Advice: 'I am concerned about what state bodies may have access to my land without my consent or knowledge'
Q I have been following the case which was taken against the ESB about entering private lands. As a landowner and farmer I am concerned about what state bodies may have access to my land without my consent or knowledge. It is not that I want to stand in the way of progress, I would just like to know who can enter my land without warning me.
A The recent Supreme Court hearing involving the ESB and the procedure that it uses to serve a notice to enter private lands to carry out works on electricity lines has raised interest in the access that landowners give.
The ESB has won its Supreme Court appeal of a court finding that a procedure under which the Board served a notice to enter private lands to carry out works on electricity lines is unlawful.
Any landowners who have power lines running through their lands are affected but may not be aware that the 1927 Electricity (Supply) Act gives power to the ESB to place any electric line above or below ground across any land which is not a street/road/railway or tramway. Before placing an electric line across any land, they must serve on the owner and occupier of the land a notice in writing stating its intention to place the line and give a description of the nature of the line or fixture, and of the position and manner in which it is intended to be placed.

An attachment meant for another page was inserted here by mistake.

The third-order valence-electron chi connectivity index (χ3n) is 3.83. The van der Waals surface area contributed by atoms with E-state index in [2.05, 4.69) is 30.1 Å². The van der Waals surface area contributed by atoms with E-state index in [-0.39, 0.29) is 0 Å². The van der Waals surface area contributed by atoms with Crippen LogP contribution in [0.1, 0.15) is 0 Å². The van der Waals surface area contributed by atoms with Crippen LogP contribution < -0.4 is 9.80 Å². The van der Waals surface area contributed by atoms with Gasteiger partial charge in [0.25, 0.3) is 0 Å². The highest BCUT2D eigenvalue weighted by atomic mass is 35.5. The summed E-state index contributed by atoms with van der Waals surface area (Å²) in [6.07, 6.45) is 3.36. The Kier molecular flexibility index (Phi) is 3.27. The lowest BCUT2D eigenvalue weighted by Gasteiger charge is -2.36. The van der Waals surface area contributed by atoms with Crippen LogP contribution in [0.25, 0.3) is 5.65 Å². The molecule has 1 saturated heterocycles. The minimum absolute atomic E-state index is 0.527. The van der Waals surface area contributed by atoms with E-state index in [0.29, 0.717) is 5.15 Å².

If the owner of the land consents to the placing of the line or consents with some conditions attached which are acceptable to the Board, the ESB may proceed and place the line across the lands in the manner which was outlined in the notice. However, if the owner does not consent within 14 days, the Board can decide to install the line without the consent of the landowner.
The issue in the recent case centred around the procedure that the ESB had used when giving power to authorised officers (by the CEO of ESB) to sign the notice which was issued to a landowner on whose lands upgrading works would be carried out. The Supreme Court found that there had been no breach of the 1927 Act by the ESB in the procedure that they used.
The 1927 Act, under the same provision, gives power to the ESB to enter and undertake repairs etc on lines which are placed on lands.
Therefore if you have a power line running through your land, for which the ESB complied with the notice requirements, effectively, there is a wayleave over your land for the repair and maintenance of the lines. Proper notice should be given, however emergency circumstances do allow repair work to be carried out without notice.